“Suicidal thoughts are a symptom of an underlying problem. Treatment is effective in many cases, but the first step is to ask for help.” – Medical News Today.
According to the World Health Organization (WHO), “Every year close to 800,000 people take their own life and there are many more people who attempt suicide. Every suicide is a tragedy that affects families, communities and entire countries and has long-lasting effects on the people left behind. Suicide occurs throughout the lifespan and was the second leading cause of death among 15-29 year-olds globally in 2016.”
In Nigeria, the rising rate of suicide among youth is alarming. According to the International Centre for Investigative Reporting (ICIR), Nigeria has the highest suicide rate in Africa and is sixth globally. We see some of these reports on social media and on news sites, but you’ll want to know that more than half are not reported.
On May 13, 2019, BusinessDay reported one Chukwuemeka Akachi, a final year student of the University of Nigeria, Nsukka, who committed suicide after sharing a poetic suicide note on Facebook: “Forgive me. In case you are the one who finds the body. I am really sorry. It had to be someone, you know. I have chosen Jo Nketaih’s poem as my suicide note: ‘They said you came looking for me. I did not drown; I was the water.’ Where do atheists go to when they die? Lol. Amen.”
“The deceased was said to have battled dementia for over two months and survived a previous suicide attempt. Two lecturers had been asked by the university to monitor and counsel him but this proved futile as the English and Literary Studies student carried out his threat by taking a poisonous substance,” the report stated.
In the same year, Samuel Elias, 25, another final year student of the Department of Religion and Culture, University of Nigeria, Nsukka, took his life by drinking the deadly chemical, Sniper. According to his mother, Kate Elias, a staff of the university, the unfortunate incident happened on Monday June 17, around 5.30 pm in her house. It was mentioned that Samuel lamented his inability to graduate from UNN because his final year project had been holding him back.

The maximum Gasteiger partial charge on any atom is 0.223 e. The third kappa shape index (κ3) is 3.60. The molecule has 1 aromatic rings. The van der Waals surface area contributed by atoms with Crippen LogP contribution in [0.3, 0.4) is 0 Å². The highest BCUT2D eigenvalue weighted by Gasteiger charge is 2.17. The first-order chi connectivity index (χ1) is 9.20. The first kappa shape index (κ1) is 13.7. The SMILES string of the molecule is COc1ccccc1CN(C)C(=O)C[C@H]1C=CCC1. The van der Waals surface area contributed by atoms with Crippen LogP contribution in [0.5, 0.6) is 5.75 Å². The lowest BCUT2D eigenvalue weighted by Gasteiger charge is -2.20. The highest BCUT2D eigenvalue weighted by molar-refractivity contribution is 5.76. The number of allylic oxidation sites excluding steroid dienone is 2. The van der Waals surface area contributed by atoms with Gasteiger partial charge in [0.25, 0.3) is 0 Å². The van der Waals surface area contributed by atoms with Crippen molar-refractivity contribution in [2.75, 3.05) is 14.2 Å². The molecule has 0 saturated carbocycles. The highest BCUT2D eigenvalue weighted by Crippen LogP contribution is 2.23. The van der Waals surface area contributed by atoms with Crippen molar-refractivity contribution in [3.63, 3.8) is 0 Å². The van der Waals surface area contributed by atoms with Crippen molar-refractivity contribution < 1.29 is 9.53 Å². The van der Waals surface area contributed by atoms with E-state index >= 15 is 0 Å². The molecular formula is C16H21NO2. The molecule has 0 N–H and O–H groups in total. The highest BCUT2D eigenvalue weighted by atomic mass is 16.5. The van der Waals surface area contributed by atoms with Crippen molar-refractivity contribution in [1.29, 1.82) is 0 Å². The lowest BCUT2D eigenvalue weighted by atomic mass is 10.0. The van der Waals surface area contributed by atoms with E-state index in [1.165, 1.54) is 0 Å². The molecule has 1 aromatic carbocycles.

While suicide is becoming a silent killer in Nigeria, a study carried out by ResearchGate reveals that young males are more prone to committing suicide than their female counterparts.
Earlier this year, Babajide Sanwo-Olu, the Lagos Governor, was reported to have rescued a man who was about to commit suicide at the third Mainland Bridge because of a N500,000 debt.
“The governor made this known while speaking to journalists after he visited the Lagos Island Maternity Hospital, Broad Street and some other hospitals in different parts of the State, to celebrate Eid-el-Kabir with in-patients and health practitioners,” PM News reported.
The Governor said, “Just this morning, we rescued somebody who was planning to jump at the Third Mainland Bridge all because he said he has a debt of N500,000. We had to rescue him and we paid the debt. Those little details are what make the difference.”
Even more recently, it was reported how one Nigerian man attempted suicide over his inability to get the attention of Hanan Buhari, daughter of the President Muhammadu Buhari (retd.), who got married on Friday.
In an interview with The Punch, Ahmed narrated how he had planned to take his life if Hanan went ahead with her wedding.
He had written on Facebook, “On 4th September, if she (Hanan) marries another person, I will commit suicide. Nobody can stop me.” – Abba Ahmed.
While some people can easily empathise with people with suicidal thoughts, others make a mockery of their predicament probably due to a lack of understanding of the issue. You’ll be star-struck if you realise how we trivialise mental health problems in Nigeria; with religion taking the lead and Sharia law joining the charade.
We will recall how Sharia law criminalises suicide attempts and impedes genuine efforts to stop a growing mental health crisis.
Considering the increasingly disturbing numbers of suicide cases and attempted suicide cases among Nigerian youth, appropriate authorities need to call for a review of the laws that criminalise attempted suicide and emphasise the need to shun stigmatisation of such people. Also, sensitisation programmes need to be more aggressive.
“Suicide is a serious public health problem; however, suicides are preventable with timely, evidence-based and often low-cost interventions. For national responses to be effective, a comprehensive multisectoral suicide prevention strategy is needed,” WHO.